All of the studies demonstrate that the political socialization is a rather active than passive process. The effect of family structures depends on the coping strategies which were developed to balance public and private spheres. It raises the question how oppositional women experienced the socialist society and the narrow socialist life course regime and how it can be explained that these women distanced themselves from the GDR in such a way that they were willing to take the high risks of migration and flight. I tried to find answers to this question by conducting biographical interviews with women who were former political prisoners in the GDR. In the next chapter, the sampling and research strategy will be described briefly.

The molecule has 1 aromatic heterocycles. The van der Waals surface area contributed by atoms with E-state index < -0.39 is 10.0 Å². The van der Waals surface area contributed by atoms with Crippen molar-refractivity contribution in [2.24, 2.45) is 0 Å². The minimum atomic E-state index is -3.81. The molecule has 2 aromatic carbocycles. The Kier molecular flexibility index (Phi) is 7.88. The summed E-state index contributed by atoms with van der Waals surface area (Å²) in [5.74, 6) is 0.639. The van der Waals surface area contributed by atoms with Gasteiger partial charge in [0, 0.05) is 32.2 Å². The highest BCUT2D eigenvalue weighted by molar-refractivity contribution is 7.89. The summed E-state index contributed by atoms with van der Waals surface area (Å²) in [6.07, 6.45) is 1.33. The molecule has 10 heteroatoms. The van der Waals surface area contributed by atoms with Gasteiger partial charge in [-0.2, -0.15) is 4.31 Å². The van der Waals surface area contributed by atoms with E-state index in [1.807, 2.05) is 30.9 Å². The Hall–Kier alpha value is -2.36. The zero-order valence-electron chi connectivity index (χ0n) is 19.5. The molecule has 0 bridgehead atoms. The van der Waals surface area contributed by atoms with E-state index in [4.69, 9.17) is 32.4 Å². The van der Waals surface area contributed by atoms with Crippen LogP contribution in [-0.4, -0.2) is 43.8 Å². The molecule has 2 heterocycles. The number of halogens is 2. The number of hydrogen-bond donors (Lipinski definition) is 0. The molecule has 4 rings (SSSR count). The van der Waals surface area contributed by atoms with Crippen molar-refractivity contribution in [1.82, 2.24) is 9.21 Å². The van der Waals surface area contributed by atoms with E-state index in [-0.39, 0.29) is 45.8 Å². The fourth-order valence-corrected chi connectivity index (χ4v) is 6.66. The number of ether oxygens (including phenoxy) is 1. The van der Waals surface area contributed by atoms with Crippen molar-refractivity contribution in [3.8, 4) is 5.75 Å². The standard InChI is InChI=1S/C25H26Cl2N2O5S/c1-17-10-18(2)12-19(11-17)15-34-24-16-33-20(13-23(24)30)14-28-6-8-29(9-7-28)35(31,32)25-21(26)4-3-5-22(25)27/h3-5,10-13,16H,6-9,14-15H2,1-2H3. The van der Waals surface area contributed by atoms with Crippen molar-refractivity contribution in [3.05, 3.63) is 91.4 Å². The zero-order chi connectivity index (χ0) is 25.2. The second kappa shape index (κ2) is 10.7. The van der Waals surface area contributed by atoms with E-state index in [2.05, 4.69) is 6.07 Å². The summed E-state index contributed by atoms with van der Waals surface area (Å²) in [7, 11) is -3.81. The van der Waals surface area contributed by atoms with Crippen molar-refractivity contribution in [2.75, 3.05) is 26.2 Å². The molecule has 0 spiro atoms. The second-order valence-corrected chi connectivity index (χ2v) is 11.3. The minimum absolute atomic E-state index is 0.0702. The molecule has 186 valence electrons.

4. Sample of the Study